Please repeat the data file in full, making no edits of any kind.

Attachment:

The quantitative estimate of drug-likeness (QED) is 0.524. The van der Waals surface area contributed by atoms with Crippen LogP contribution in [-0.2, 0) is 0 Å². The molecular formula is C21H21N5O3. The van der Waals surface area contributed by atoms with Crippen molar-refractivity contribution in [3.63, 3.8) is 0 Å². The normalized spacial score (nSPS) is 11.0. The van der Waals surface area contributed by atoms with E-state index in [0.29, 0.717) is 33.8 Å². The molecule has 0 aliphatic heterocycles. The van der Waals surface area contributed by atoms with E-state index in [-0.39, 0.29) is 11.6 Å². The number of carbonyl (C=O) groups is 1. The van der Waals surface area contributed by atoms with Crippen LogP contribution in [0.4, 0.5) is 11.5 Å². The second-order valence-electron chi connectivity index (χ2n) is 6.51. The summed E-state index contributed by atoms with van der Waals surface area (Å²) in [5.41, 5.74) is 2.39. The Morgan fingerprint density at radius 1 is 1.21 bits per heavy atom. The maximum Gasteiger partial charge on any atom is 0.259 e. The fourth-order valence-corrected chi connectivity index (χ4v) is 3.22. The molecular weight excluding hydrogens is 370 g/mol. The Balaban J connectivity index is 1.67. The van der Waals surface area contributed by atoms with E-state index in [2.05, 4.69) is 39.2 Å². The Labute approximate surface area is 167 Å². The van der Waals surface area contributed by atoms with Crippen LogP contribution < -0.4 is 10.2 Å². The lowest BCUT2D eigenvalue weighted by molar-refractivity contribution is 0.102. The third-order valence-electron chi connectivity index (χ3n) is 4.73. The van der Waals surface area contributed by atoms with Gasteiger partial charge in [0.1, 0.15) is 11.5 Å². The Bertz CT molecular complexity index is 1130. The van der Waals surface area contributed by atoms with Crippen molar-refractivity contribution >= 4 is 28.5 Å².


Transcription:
The quantitative estimate of drug-likeness (QED) is 0.524. The van der Waals surface area contributed by atoms with Crippen LogP contribution in [-0.2, 0) is 0 Å². The molecular formula is C21H21N5O3. The van der Waals surface area contributed by atoms with Crippen molar-refractivity contribution in [3.63, 3.8) is 0 Å². The normalized spacial score (nSPS) is 11.0. The van der Waals surface area contributed by atoms with E-state index in [0.29, 0.717) is 33.8 Å². The molecule has 0 aliphatic heterocycles. The van der Waals surface area contributed by atoms with E-state index in [-0.39, 0.29) is 11.6 Å². The number of carbonyl (C=O) groups is 1. The van der Waals surface area contributed by atoms with Crippen LogP contribution in [0.4, 0.5) is 11.5 Å². The second-order valence-electron chi connectivity index (χ2n) is 6.51. The summed E-state index contributed by atoms with van der Waals surface area (Å²) in [5.41, 5.74) is 2.39. The Morgan fingerprint density at radius 1 is 1.21 bits per heavy atom. The maximum Gasteiger partial charge on any atom is 0.259 e. The fourth-order valence-corrected chi connectivity index (χ4v) is 3.22. The molecular weight excluding hydrogens is 370 g/mol. The Balaban J connectivity index is 1.67. The van der Waals surface area contributed by atoms with E-state index in [2.05, 4.69) is 39.2 Å². The Labute approximate surface area is 167 Å². The van der Waals surface area contributed by atoms with Crippen LogP contribution < -0.4 is 10.2 Å². The lowest BCUT2D eigenvalue weighted by molar-refractivity contribution is 0.102. The third-order valence-electron chi connectivity index (χ3n) is 4.73. The van der Waals surface area contributed by atoms with Gasteiger partial charge in [0.1, 0.15) is 11.5 Å². The Bertz CT molecular complexity index is 1130. The van der Waals surface area contributed by atoms with Crippen molar-refractivity contribution >= 4 is 28.5 Å².